'58 600 resto-mod to Abarth 850 TC nurburgring

Discussion in 'Rear-Engine Fiats' started by myredracer, Feb 8, 2018.

  1. myredracer

    myredracer Daily Driver

    Long time Fiat & Abarth enthusiast here. I've owned a number of 600s and 850s over the years and an X1/9 and a 128 that I used to race back in the 70s. This is a story about a car that was already 30 years old when I bought it 30 years ago from the estate of an elderly lady who had owned it since new. It's 60 years old this year! :) Have been planning on turning it into an 850 TC nurburgring replica for a long time and collected a lot of various parts for it the past 10+ years, mostly off ebay (when it was still in it's heyday for vintage parts). Have been tied up with other life issues for way too long and finally got the attached workshop on our house finished last winter and then started work on the 600. Have been working on it again this winter. I don't have another 30 years left so it's time to get crackalackin...

    I want the car to look as period correct as I can but will have some upgrades, kind of like an original owner might have done back in the day - sway bars (aftermarket Abarth replicas), 4 wheel disc brakes, wider 5-1/2" x 13" Cromodoras, higher HP engine, Carello remote oil filter, etc.

    The body has been a ton more work than I expected. Even though it has been it a garage most if it's life, there has been a LOT of rust to deal with. Just about anywhere where there is overlapping sheet metal, there is rust, and especially bad on the lower areas of the shell. It has needed a new front nose panel, new front fenders, driver's side floor pan, new rockers and lots of rusty sheet metal cut out all over and new pieces fabricated. Along with that are various mods to be done. I've taken lots of photos along the way and some are to follow another day. May not be in chronological order.

    I have the engine built and is 1050cc based on a 903cc block and has new A112 crank, rods, pistons, head etc. and a bunch of other high perf. parts. It was built by Paul Heyden - Scuderia Topolino (S/T) just before he went back to Europe using parts I supplied to him. I had Chris Obert rebuild the transaxle using all new parts I also collected and has a 9/39 R&P from S/T. Pics and details another day...

    This photo is from 30 years ago and is the only one I have of it from then. My son & I look a little different today... Ad is what it would have looked like back in the 50s.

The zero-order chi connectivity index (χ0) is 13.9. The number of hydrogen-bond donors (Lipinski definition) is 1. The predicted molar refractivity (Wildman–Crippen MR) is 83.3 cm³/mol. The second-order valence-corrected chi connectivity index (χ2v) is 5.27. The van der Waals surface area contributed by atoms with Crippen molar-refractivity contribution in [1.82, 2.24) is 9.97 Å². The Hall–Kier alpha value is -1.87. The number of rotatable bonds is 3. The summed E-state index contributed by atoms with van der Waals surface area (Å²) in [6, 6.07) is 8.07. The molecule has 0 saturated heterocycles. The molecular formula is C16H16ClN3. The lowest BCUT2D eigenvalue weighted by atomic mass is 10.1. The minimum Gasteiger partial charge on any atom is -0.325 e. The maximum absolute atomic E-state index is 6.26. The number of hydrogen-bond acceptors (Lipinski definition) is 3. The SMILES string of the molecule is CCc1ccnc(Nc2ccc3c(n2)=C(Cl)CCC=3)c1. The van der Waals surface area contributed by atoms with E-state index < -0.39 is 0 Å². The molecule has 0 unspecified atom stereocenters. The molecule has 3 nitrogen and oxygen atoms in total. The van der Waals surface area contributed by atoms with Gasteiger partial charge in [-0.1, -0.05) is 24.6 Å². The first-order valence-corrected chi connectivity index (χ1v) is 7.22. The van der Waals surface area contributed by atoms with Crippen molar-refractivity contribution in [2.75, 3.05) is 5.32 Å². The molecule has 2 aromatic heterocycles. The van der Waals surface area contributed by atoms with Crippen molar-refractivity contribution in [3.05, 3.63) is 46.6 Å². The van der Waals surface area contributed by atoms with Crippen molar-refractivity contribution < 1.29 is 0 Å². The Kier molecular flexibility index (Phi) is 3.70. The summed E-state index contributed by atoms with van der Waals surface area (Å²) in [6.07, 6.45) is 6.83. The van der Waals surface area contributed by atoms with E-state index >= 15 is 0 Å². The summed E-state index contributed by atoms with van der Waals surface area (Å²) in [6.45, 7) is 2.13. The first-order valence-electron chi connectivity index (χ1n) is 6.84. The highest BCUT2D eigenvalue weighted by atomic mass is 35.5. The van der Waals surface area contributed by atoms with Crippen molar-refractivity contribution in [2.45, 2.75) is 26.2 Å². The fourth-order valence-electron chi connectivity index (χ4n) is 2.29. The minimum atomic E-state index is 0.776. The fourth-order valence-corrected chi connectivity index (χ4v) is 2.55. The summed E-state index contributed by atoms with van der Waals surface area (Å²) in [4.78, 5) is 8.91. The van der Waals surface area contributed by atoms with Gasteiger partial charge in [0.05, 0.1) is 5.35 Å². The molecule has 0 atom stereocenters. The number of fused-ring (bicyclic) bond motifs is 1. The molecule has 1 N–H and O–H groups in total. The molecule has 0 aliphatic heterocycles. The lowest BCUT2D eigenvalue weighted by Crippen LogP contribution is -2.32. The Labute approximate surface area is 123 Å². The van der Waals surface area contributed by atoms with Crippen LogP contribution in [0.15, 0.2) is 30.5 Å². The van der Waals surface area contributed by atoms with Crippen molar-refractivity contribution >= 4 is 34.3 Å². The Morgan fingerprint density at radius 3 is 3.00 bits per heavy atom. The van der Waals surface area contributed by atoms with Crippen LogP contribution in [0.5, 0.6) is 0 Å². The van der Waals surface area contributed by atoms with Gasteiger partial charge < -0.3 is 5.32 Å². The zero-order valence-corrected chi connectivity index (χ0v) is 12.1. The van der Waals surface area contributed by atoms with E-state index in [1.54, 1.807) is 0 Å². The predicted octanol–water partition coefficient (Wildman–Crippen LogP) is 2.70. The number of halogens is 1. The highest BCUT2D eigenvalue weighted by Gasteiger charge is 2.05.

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    It will have the early style Monte Carlo radiator like this . I have an original Abarth rad for it. I bought the shroud and rad for it from Guy M. in Belgium and the rad turned out to be an oil cooler for a BMW.
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    Rear deck lid will be partially raised like this.
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    I really want to make the early style rear fender flares like in this photo but haven't been able to figure out yet how to do it like Abarth did. I have fiberglass copies but I won't do anything but steel on the car. I've seen many photos of them on the internet and in books and there seems to be a variation in them so perhaps were all pounded out by hand. I may just cut the fender lip off and do a rolled wire edge.

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    The very first thing I did was build a rotisserie. Sure makes things waaay, waaay easier. Highly recommended for anyone doing extensive work!
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    Before I started, I needed to outfit the workshop with some various tools and equipment. I've never done body restoration like this before and spent many hours on the internet figuring out what I needed as well as how to do some of the work. Here's one wall where the free-standing equip. is. Have had it all for 10+ years except the HF media blaster. I made the stands for bench grinder, bead blaster & drill press last winter and also built the compressor piping & filtration/dryer setup. Built the 12' workbench from scratch.
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    Invested in a number of hand tools like shrinker/stretcher, leather mallet, dollies, body hammers, etc., etc. and also bought some various air tools like DA sander, body saw and several die grinders along with a wide assortment of sanding discs, flap discs, cutoff wheels and conditioning discs. Also have afew trick tools like these for metal forming. Must haves for anyone!
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    While I'm at it, here's a pic of a corner of the workshop I call coupeville. My '66 Abarth 1300/124 is the white one on the left, the center one is a rolling shell I brought up from CA and has excellent sheet metal and the one on the right is a local rolling shell that the PO started to modify to make an Abarth-ish car from with a 124 twin cam. The 1300/124 has extreme body rust and the middle body will be the basis for transferring all the Abarth-modified sheet metal onto.
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    So onto the work... I started on the front of the car where the spare tire well needed some new metal. This area was my first go at metal forming and mig welding thin sheet steel. With a little practice to follow, by the time the car is finished I'll be what you call an expert. :)
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    The rocker panels and A-pillars on both sides were in pretty nasty shape.